Editorial Comment 22 September 2019
FOR many years now, the issue of vote-buying has been contentious in
electoral contests across the country although the real problem is the
lack of political maturity in the electorate, who let personalities sway
them into making political choices ahead of issues that affect them on a
In the run-up to the July 2013 harmonised elections for instance, then
Local Government minister Ignatius Chombo – as the face of government at
that time – ordered a write-off of all monies owed to councils, in a
development that many people viewed as an act of vote-buying.
The hole created in local authorities’ books then impacted negatively on
their capacity to handle service delivery over the years. As such,
residents – despite all the benefits the write-off would bring them
individually – suffered collectively in terms of poor services in their
In a way, issues should remain central in people’s quest to make electoral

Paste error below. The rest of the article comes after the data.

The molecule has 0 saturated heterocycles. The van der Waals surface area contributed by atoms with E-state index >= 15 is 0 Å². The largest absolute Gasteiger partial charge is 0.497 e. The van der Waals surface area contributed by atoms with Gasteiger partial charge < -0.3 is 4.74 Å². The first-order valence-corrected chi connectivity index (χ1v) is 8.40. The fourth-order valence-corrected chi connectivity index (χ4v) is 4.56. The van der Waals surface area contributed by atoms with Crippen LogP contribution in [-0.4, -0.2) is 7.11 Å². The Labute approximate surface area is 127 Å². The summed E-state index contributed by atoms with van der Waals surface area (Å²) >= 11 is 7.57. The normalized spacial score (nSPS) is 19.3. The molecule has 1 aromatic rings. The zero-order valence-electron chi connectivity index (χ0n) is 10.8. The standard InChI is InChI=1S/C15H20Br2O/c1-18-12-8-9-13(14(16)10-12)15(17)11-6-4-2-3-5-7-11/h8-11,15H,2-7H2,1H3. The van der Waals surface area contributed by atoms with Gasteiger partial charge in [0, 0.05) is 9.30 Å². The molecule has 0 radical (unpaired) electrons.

choices. Sadly, the Zimbabwean electorate has always looked at the
individual and never what one has to offer when making these choices,
oblivious of the misery they might commit themselves to in the process.
Despite evidently failing this country – which had so much promise at
independence in 1980 but is a mere shadow of its full potential owing to
successive and systematic institutional plunder – Zanu PF has continued to
win successive elections.
Zimbabwe is grappling with myriad challenges, most of which are a result
of poor policies that the Zanu PF government pursued for years. The
Zimbabwean electorate does not seem to look at this when they make their
voting choices, something which speaks to their failure to interrogate
More often than not they vote for individuals who buy them alcohol and not
those who articulate clear programmes that will remove them from the
fringes of economic activity.
Due to government-party conflation, Zanu PF takes advantage of its power
of incumbency, at times diverting State resources to the electorate at
opportune times in an attempt to influence voting patterns in specific
constituencies – especially in rural areas.
Voting choices must be premised on issues and the capacity of politicians
to deliver on them, not on individuals or political parties.
This enables the electorate to evaluate the performance of those they
elect, thereby creating accountability – a key driver of development in
democratic establishments – in those elected.